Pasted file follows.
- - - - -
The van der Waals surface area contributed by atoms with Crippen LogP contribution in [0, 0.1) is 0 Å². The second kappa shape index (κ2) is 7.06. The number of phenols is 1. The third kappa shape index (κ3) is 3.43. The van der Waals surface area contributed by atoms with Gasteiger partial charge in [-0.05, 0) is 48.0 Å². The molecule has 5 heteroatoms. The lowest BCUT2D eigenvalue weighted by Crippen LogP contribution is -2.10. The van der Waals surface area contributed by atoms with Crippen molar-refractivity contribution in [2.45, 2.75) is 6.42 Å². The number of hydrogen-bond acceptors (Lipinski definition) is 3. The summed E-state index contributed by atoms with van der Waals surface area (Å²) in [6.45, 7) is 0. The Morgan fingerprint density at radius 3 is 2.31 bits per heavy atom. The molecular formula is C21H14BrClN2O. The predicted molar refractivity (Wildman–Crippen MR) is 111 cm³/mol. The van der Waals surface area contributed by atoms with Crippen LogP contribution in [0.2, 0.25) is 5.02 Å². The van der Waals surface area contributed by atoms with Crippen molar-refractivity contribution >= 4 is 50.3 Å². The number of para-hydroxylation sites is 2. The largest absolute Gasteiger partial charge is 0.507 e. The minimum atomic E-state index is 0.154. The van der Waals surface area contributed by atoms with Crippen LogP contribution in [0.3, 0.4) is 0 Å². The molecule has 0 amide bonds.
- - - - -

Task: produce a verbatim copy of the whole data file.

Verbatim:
The van der Waals surface area contributed by atoms with Crippen LogP contribution in [0, 0.1) is 0 Å². The second kappa shape index (κ2) is 7.06. The number of phenols is 1. The third kappa shape index (κ3) is 3.43. The van der Waals surface area contributed by atoms with Gasteiger partial charge in [-0.05, 0) is 48.0 Å². The molecule has 5 heteroatoms. The lowest BCUT2D eigenvalue weighted by Crippen LogP contribution is -2.10. The van der Waals surface area contributed by atoms with Crippen molar-refractivity contribution in [2.45, 2.75) is 6.42 Å². The number of hydrogen-bond acceptors (Lipinski definition) is 3. The summed E-state index contributed by atoms with van der Waals surface area (Å²) in [6.45, 7) is 0. The Morgan fingerprint density at radius 3 is 2.31 bits per heavy atom. The molecular formula is C21H14BrClN2O. The predicted molar refractivity (Wildman–Crippen MR) is 111 cm³/mol. The van der Waals surface area contributed by atoms with Crippen LogP contribution in [0.2, 0.25) is 5.02 Å². The van der Waals surface area contributed by atoms with Crippen molar-refractivity contribution >= 4 is 50.3 Å². The number of para-hydroxylation sites is 2. The largest absolute Gasteiger partial charge is 0.507 e. The minimum atomic E-state index is 0.154. The van der Waals surface area contributed by atoms with Crippen LogP contribution in [0.3, 0.4) is 0 Å². The molecule has 0 amide bonds.